Long-term pain and swelling in the joints(4). Overweight


Long-term consequences of hypertension:

One of the results to
high blood pressure is damage to the heart and coronary artery damage. In the
presence of hypertension, the elasticity of blood vessels can reduce, making them
very stiff, and have a higher risk of rupture while limiting the blood flow to
the rest of the body(3). In addition to internal bleeding, aneurysms can also
occur. If this situation does not get controlled, the individual may suffer
from stroke that leads to brain damage, clots in the vessels, and or heart
diseases like dementia(3). Other long-term consequences include heart failure,
enlarged left heart, transient ischemic attack, kidney damage, kidney scarring,
and vision lost (3).

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Long-term consequences of obesity:

When an individual is
obese or overweight, the extra weight puts more pressure to the knee and hip
joints, making exercise more difficult (4). This excess weight increases the
risk of osteoarthritis, which causes pain and swelling in the joints(4). Overweight
individuals are also at a higher risk of developing high blood pressure and
heart diseases because the heart is unable to keep up with pumping enough blood
to the rest of the body. Atherosclerosis, which is the hardening of the arteries,
appears more often in overweight people. Obesity is also very likely to cause
coronary artery diseases because of the fatty acids build up in the arteries.
(4) In addition to this, as a result of high BMI, type II diabetes is commonly
found in people who are overweight(4).

Common causes of obesity:

·       Poor
diet (over-consuming food and not eating enough)

·       Drinking

·       Lack
of physical activity

·       Hormone

·       Stress,
emotional factors and poor sleep

Common causes of hypertension:

·       Obesity

·       Smoking

·       Drinking

·       Excess
salt in the diet

·       Old

·       Genetics


Interpretation on the graph:

first thing that is observed from the graph is how as females age, their chances
of having high blood pressure and obesity first decrease but then increase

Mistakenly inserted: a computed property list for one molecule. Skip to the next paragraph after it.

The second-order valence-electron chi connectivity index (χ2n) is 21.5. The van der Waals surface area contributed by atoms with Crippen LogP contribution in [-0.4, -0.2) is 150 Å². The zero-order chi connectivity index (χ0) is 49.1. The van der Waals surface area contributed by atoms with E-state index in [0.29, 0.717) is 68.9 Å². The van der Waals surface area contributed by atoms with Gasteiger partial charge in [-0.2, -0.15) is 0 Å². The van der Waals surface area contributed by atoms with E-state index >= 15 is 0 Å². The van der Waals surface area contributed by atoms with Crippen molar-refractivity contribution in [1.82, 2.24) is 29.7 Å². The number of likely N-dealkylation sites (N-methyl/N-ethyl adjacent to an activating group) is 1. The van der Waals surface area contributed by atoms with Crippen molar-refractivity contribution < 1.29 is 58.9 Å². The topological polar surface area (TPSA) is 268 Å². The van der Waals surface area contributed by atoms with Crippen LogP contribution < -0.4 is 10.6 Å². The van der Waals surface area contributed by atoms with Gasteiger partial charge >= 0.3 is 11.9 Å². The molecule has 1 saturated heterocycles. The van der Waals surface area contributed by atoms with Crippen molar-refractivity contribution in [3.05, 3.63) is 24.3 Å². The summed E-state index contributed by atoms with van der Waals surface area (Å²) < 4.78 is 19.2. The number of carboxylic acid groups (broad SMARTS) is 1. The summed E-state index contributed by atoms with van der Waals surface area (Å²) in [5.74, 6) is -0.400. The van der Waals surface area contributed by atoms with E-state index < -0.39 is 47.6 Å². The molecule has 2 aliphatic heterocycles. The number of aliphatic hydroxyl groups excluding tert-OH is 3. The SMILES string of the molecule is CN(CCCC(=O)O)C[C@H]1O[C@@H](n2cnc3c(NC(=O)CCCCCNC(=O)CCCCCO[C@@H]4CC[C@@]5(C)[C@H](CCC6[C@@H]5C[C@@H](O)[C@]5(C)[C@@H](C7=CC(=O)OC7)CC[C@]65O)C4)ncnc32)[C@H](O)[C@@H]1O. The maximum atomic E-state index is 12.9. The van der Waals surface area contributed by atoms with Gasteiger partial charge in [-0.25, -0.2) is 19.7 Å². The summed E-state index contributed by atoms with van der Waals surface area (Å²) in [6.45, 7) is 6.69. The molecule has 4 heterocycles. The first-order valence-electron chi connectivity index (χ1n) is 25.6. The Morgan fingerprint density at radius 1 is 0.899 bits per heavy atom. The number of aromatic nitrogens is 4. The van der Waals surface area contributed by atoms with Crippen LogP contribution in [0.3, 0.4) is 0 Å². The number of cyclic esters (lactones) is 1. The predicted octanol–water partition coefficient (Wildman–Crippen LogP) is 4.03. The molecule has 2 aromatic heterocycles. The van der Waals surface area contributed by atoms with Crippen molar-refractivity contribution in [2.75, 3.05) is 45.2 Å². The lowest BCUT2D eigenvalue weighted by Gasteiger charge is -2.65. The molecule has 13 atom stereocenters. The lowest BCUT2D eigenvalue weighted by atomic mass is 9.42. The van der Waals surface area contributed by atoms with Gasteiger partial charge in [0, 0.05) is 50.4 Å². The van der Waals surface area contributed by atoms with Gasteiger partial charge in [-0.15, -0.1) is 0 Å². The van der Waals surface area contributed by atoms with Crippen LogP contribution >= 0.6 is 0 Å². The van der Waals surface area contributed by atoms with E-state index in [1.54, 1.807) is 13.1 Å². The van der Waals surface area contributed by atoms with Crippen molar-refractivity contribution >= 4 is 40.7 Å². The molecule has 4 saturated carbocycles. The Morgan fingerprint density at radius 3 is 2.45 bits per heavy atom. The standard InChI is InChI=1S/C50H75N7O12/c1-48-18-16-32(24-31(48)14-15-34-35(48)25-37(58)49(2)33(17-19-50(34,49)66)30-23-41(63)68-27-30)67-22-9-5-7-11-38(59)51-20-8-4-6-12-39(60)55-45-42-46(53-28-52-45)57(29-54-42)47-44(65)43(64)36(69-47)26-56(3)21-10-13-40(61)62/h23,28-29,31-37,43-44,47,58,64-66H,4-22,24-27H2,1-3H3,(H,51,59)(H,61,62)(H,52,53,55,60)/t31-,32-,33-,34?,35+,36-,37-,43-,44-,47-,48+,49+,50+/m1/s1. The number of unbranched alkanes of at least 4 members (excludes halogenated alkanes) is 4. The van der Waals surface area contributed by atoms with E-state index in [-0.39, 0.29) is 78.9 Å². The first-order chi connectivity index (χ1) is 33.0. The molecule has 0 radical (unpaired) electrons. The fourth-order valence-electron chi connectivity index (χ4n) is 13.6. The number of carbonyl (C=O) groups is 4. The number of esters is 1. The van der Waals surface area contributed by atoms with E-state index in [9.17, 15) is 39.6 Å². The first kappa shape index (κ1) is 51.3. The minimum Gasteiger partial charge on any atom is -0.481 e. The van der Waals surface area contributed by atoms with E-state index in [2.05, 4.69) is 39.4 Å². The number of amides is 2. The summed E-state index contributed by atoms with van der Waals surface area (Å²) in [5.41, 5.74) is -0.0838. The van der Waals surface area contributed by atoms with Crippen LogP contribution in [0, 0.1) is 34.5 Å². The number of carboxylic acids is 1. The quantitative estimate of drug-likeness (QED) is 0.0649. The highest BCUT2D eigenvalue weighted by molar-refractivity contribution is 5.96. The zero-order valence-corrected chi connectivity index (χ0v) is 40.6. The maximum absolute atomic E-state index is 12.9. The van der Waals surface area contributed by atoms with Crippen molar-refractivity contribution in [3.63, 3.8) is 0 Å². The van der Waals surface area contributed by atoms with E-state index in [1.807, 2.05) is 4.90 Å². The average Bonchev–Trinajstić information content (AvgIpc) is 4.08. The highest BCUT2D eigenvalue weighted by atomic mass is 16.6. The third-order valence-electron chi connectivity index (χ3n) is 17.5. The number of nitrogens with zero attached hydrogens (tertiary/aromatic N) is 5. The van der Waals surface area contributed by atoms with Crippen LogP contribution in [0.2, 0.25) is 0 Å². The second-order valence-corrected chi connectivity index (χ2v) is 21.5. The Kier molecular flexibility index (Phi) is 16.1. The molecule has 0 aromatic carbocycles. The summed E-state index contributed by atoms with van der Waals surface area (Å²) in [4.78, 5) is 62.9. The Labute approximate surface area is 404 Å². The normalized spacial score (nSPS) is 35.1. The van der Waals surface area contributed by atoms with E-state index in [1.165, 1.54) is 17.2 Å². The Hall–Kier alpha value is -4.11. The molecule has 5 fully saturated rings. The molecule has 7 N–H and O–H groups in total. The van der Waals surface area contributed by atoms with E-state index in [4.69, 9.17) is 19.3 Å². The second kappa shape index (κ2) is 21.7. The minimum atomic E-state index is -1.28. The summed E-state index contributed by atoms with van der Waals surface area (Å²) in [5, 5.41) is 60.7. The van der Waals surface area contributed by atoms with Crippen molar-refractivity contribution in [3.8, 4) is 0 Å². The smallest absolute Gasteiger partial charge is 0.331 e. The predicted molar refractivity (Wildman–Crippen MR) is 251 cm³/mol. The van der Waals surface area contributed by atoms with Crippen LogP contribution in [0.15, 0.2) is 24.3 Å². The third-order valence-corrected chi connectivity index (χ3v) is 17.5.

significantly when they reach their late 50s. The percentage of hypertension in
female adults rises by 7.6% from ’35 to 44 years’ to ’45 to 64 years’.
Similarly, the percentage of obese females also rises by almost 7%. Because
both conditions increase and decrease at the same time, and how both conditions
change by similar percentages, there is a close relationship between the two.

at the graph, both hypertension and obesity are more common in younger and
older people. These are common in young adults because their bodies are still
growing. Transitioning to adulthood is tough for young adults, especially when
they have to deal with both education and adulthood. During these times, they
are less likely to eat healthy, gain enough sleep, or exercise. The result of
this is an increase in weight, which causes these young adults to be at risk of
high blood pressure. Similar to young adults, the older generation does not
have enough energy to exercise,  thus
resulting in overweight or obesity. In addition to this, as people age, there
is a greater chance that some of the blood vessels will have fat deposits that
affect how the heart works. The overall body performance decreases as people
become older. This again contributes to the development of obesity and high
blood pressure.

The reason why this
relationship exists is due to how the build up of fat contributes to developing
hypertension (5). When the number of obese or overweight people increase, there
are more people who are at risk of high blood pressure, thus also increasing
the number of people who have high blood pressure. The fat in the body secrets
a hormone called aldosterone, and the volume of aldosterone increases when
there is more fat. (6) When there is an excess amount of aldosterone, this
hormone has the ability to increase blood pressure. However, this does not mean
that every obese person has high blood pressure. In addition to the hormone,
excess fat can cause the arteries to become thick and stiff, causing atherosclerosis
(5). With an increased amount of tissue in the body, more oxygen and nutrients
are required. This then increases the circulation of blood throughout the body.
(5) As more blood is pumped, the heart experiences a bigger workload, which
puts more pressure to the arterial walls. 

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